In early November 2004 the results of the Arctic Climate Impact Assessment (ACIA) were published, a uniquely detailed regional study compiled by 300 scientists over 3 years. The study describes the ongoing climate change in the Arctic and its consequences: rising temperatures, loss of sea ice, unprecedented melting of the Greenland ice sheet, and many impacts on ecosystems, animals and people. The ACIA is the first comprehensively researched, fully referenced, and independently reviewed evaluation of arctic climate change and its impacts for the region and for the world.
Sadly, in recent years we have become accustomed to a ritual in which the publication of each new result on anthropogenic climate change is greeted by a flurry of activity from industry-funded lobby groups, think tanks and PR professionals, who try to discredit the science and confuse the public about global warming.
An example of this is the article “Polar Bear Scare on Thin Ice” by industry lobbyist Steven Milloy , featured on Fox News. Milloy claims in his polemic that the ACIA “debunks itself” based on one graph of the 1,200-page study. This graph shows the evolution of Arctic temperatures over the past century, and the fact (well-known to climatologists) that in the 1930s similarly warm temperatures where reached in the high Arctic as at present. Milloy concludes from this that both warmings are due to a natural cycle.
Scientifically, this argument holds no water: it is simply not possible to draw conclusions about the causes of climate variations by just looking at one time series. Only considering the time series of Arctic temperature, it is impossible to tell what the cause of the 1930s warming was, what the cause of the recent warming is, and whether both have the same cause or not. Milloy’s specious argument is a characteristic example for a method frequently employed by “climate skeptics”: from a host of scientific data, they cherry-pick one result out of context and present unwarranted conclusions, knowing that a lay audience will not easily recognise their fallacy.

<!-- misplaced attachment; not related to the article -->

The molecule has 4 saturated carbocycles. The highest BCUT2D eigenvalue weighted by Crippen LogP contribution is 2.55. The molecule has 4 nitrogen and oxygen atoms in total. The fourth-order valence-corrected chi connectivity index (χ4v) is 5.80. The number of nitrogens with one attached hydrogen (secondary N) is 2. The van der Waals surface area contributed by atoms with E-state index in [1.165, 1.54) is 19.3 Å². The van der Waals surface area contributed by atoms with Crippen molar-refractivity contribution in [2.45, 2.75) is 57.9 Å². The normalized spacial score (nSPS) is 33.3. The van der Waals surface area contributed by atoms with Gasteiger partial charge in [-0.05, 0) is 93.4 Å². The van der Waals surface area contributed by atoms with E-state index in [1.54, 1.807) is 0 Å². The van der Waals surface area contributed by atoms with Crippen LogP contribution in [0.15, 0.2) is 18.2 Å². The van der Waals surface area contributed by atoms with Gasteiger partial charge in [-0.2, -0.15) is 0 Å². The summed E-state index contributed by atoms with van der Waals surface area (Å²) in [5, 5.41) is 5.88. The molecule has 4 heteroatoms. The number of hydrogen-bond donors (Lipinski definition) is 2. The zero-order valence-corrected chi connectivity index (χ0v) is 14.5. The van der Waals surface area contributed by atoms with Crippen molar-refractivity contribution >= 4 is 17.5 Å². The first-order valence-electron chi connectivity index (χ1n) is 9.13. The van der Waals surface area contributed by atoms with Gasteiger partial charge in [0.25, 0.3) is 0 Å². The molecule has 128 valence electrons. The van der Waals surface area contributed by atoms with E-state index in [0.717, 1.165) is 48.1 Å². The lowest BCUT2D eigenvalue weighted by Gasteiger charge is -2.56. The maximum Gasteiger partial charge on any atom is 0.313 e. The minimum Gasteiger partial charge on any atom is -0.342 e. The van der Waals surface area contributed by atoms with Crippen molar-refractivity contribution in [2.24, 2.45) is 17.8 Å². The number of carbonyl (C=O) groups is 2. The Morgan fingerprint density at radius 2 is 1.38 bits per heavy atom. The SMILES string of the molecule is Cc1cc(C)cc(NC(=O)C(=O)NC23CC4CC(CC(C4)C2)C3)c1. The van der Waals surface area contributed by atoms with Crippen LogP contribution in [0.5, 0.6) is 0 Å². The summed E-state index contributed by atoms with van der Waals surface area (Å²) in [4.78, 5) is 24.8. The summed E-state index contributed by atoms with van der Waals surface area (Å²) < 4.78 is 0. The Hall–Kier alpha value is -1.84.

In fact, the conclusion of the ACIA study that the recent warming is due to anthropogenic greenhouse gases is of course not based on one particular time series, but on a host of further scientific data. For example, looking at all the temperature data rather than just one time series reveals that the pattern of warming of the 1930s was very different from the recent warming. In the 1930s, warming was localised to the high latitudes, consistent with this warming being the result of a natural oscillation (the so-called “Atlantic Multidecadal Oscillation”). Very similar natural oscillations are also found in climate models. The recent warming, in contrast, encompasses most of the planet; this is consistent with it being the result of a global forcing. A very similar pattern of warming is found in climate models as a result of rising greenhouse gases. (For full details, see the publication of Johannessen et al., Tellus 2004). Many other lines of evidence demonstrate convincingly that anthropogenic forcing was very likely the dominant factor in the warming of recent decades.
Milloy further claims that the observed global warming of 0.6-0.8 C over the 20th Century is “well within the natural variation in average global temperature, which in the case of the Arctic, for example, is a range of about 3 degrees Centigrade”. This is another misconception frequently promoted in skeptics articles: it confuses global-scale with local changes (note Milloy’s delicate phrasing of this), and hence compares apples with pears.
Local climate variations are generally much larger than global ones. The reason is simple: it is easy to generate large localised temperature changes simply by changing the atmospheric circulation patterns (as happens for example in the North Atlantic Oscillation, NAO) – this will steer the winds along a different track, causing some regions to warm and others to cool. In a global or hemispheric average, in contrast, this kind of redistribution of heat cancels out. To get global-scale variations, you need to add heat overall, not just shift it around to a different place. Global-scale variations are therefore much smaller, and they reflect changes in global climate drivers, for example in greenhouse gas concentrations or in solar activity. For this reason, an anthropogenic warming trend can only be clearly identified in hemispheric or global averages or in pattern studies. It can neither be demonstrated nor debunked by looking at individual local time series. Even as the global average temperature is rising, some regions have been cooling in recent decades (e.g., the Labrador Sea region or the Antarctic).